A Tosa resident for almost 20 years, Karen is a mom and freelance writer, addicted to playing tennis. When not on the tennis court, she spends the fall and winter in the stands at Green Bay Packer and Marquette basketball games.
Karen is the author of “Grab a Bite,” a dining out column and the former community columnist for the Wauwatosa NOW newspaper.
For no good reason, other than thinking it’s St. Patrick’s Day and everybody is at Mo’s, the family and I dined at the new McCormick & Schmick’s restaurant which opened their Mayfair location on Monday.
Tucked in the less busy north parking lot near Macy’s, the new M&S is rather unassuming from the outside. Once inside, it feels completely different. Sort of a mix of cathedral-meets-the-Titanic-grand-stairway, with its domed center ceiling outfitted with stained glass and capped off with a nod to the Badger State.
The deal here is seafood, seafood and more seafood, all of it flown in from places far and wide. To me, the menu very much resembled that of Mitchell’s Fish Market, another chain that operates over at Brookfield Square. Both restaurants have menus printed daily and boast how incredibly fresh everything is and that they’ll cook it pretty much the way you want it.
Having now been to both of these restaurants, I’d say that M&S wins in the ambience department, with its multilevel dining room, making every table seem cozy and private. I think their food is better too.
The bar area here is very attractive and it was great to see that the TVs in the bar weren’t hovering over the dining area. (Seems like TVs have invaded every dining room in town lately.) Our waitress made a point of mentioning that they pride themselves on the fresh ingredients in their cocktails. Nothing pre-made. Since we had wine, I’ll have to take her word for it.
The Lump Crab Con Queso with Avacado Dip Appetizer had a light yet creamy texture that was delicious and was served with large tortilla chips. The Calamari had a nice, crispy breading and was served with three different dipping sauces. (Still doesn’t rival our favorite from Bartolotta’s, but I’d give it a close second.)
One tiny complaint was that the sourdough bread, which was good, would have been much better if served warm.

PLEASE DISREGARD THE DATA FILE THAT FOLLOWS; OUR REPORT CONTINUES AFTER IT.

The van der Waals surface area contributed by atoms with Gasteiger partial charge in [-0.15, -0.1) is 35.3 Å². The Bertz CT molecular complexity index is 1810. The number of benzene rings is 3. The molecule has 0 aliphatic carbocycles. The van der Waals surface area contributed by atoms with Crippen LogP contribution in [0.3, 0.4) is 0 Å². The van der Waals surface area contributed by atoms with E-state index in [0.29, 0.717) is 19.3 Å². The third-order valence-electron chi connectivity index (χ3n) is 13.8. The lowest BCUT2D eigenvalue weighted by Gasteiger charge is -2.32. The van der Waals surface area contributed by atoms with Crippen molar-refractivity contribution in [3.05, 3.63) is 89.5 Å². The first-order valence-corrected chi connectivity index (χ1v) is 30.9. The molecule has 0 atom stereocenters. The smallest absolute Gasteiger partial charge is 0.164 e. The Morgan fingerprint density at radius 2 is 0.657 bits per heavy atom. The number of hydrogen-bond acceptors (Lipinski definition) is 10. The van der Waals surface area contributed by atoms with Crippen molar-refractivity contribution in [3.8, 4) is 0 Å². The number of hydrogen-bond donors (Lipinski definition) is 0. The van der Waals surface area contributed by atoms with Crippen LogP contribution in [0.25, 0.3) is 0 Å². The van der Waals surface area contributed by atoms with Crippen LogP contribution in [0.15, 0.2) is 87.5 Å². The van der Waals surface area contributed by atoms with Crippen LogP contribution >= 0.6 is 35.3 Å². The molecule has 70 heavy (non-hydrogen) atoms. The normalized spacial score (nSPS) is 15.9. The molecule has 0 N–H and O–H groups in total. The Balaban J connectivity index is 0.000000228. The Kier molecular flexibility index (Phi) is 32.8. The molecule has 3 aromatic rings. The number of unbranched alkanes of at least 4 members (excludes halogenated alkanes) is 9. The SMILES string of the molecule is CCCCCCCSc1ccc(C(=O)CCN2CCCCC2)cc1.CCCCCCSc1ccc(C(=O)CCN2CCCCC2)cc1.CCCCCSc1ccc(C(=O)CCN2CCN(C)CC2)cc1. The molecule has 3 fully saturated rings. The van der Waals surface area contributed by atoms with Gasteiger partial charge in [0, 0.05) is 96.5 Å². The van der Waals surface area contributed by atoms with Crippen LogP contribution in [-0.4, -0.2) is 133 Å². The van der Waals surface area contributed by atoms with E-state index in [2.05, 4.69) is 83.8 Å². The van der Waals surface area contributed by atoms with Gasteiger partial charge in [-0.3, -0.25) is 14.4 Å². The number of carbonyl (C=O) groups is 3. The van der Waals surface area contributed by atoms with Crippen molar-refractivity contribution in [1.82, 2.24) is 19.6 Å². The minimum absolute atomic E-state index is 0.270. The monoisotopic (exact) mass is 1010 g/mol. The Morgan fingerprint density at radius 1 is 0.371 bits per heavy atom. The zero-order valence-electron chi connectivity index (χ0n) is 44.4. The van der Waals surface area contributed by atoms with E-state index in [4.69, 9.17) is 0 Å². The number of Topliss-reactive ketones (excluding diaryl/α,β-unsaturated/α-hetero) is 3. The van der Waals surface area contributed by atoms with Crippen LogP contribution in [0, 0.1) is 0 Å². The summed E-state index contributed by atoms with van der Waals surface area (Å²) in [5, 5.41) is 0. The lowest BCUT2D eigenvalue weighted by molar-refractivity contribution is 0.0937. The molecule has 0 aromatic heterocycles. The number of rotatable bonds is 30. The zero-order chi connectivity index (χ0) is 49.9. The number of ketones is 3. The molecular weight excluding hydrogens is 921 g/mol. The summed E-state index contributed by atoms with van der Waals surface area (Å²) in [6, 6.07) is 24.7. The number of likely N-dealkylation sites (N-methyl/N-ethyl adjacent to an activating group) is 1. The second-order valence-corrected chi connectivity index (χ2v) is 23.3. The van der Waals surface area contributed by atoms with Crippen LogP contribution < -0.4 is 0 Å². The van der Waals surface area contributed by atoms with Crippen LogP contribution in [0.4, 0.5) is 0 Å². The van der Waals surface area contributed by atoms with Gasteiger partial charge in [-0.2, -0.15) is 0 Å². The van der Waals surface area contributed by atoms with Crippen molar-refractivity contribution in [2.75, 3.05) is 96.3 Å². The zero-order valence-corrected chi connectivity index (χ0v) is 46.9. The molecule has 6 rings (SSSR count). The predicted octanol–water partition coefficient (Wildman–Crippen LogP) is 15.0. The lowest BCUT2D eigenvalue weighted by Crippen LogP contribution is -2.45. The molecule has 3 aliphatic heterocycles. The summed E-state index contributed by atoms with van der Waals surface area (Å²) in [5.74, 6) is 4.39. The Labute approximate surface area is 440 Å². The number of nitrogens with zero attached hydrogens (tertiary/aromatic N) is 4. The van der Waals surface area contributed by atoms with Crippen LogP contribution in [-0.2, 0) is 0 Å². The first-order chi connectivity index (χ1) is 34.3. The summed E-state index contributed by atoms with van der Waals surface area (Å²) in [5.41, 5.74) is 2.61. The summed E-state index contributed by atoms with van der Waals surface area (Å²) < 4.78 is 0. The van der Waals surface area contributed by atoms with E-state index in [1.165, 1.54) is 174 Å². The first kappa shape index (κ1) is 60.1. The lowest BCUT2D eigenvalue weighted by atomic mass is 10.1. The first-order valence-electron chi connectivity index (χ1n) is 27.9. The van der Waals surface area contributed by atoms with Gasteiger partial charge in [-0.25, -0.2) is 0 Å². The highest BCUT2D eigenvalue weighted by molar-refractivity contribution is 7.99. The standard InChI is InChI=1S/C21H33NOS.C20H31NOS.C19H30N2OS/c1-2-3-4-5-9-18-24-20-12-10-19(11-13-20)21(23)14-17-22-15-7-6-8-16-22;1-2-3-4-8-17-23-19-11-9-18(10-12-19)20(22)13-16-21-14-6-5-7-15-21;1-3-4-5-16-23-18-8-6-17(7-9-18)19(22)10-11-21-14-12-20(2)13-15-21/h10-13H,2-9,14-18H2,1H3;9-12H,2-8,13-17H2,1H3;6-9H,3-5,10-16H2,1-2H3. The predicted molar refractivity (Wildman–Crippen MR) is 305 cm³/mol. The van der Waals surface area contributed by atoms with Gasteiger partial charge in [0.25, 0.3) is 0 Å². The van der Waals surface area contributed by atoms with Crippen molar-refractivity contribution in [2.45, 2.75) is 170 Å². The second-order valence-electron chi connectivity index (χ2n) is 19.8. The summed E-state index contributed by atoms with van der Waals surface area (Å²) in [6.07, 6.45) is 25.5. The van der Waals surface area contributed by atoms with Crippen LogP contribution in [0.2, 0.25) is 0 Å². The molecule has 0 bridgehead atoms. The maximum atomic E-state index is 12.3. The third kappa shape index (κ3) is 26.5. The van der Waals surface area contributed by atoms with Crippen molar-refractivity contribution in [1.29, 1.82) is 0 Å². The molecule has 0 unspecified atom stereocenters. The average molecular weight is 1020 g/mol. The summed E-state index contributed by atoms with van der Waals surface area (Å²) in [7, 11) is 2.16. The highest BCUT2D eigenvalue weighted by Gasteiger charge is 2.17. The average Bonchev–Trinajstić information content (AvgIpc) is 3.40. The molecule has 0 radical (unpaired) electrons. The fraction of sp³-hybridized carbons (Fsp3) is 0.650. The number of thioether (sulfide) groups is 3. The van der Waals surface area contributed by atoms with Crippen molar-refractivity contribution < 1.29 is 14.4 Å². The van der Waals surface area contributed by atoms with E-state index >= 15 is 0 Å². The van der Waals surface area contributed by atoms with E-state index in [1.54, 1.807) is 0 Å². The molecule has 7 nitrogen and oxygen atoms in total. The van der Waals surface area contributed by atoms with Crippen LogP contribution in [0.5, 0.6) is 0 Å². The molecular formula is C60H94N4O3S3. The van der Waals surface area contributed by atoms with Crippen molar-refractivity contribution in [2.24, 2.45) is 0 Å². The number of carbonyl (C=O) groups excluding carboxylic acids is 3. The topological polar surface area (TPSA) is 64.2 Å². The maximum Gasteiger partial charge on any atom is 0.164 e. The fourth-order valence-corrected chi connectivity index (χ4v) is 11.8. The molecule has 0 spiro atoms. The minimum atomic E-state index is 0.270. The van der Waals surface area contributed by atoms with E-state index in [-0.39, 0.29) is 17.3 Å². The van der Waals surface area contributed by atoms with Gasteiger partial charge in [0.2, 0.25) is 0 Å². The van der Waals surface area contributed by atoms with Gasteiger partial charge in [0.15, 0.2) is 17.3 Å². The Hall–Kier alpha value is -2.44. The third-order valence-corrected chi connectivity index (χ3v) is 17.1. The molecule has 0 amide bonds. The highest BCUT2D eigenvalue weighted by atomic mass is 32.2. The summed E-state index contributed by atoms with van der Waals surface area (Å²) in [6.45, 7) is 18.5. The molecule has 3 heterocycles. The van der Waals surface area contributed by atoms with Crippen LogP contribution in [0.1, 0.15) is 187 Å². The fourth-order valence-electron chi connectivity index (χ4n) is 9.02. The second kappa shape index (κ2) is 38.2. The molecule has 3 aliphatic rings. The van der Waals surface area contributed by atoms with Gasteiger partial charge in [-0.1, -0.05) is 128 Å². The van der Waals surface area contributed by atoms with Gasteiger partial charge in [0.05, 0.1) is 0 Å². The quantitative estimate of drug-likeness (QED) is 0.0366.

The Bleu Cheese Wedge Salad and the Caesar Salad were better than your average restaurant salads – not drenched in dressing like you find at so many places these days.
My husband had the Catfish which was served over a sweet potato hash with corned beef (no doubt in tribute to St. Pat’s day). He said his was quite good. I had the Parmesan Crusted Tilapia, served with some excellent mashed potatoes. It was delicious, and I’m happy to say they didn’t skimp on capers, one of my favorite things. My daughter, not being a fish fan, had the Pot Roast, served with the mashed potatoes. It was very tender and came with a full-flavored gravy.
Just to give the entire menu a test run, we splurged on dessert. The Crème Brulee, which they claim to be their specialty, was airy and sweet, but unlike the cocktails, tasted somewhat pre-made and not recently “torched” on top. The chocolate cake was outstanding, but way too much for one person.
Another small gripe: The coffee was rather bland when compared with the food. Why do restaurants skimp on coffee quality when it’s often the last taste memory you have before leaving? Too bad, because the food was really, really good.
Overall, the service was terrific – very attentive without being intrusive. Since it was opening night, there were a few small glitches, but nothing that would prevent us from going back.
The prices? Well, it’s seafood, so you can’t expect a bargain. This is what they call a “white tablecloth” restaurant, so it’s definitely not cheap. But I think the quality of the food and service make it worthwhile.
When comparing McCormick & Schmick’s and Mitchell’s, I’d say that we Tosans got the better of the two seafood chains in the area. Lucky us.
Gotta go now. I have some major treadmill work ahead of me after that dinner. That’s OK. It was worth it.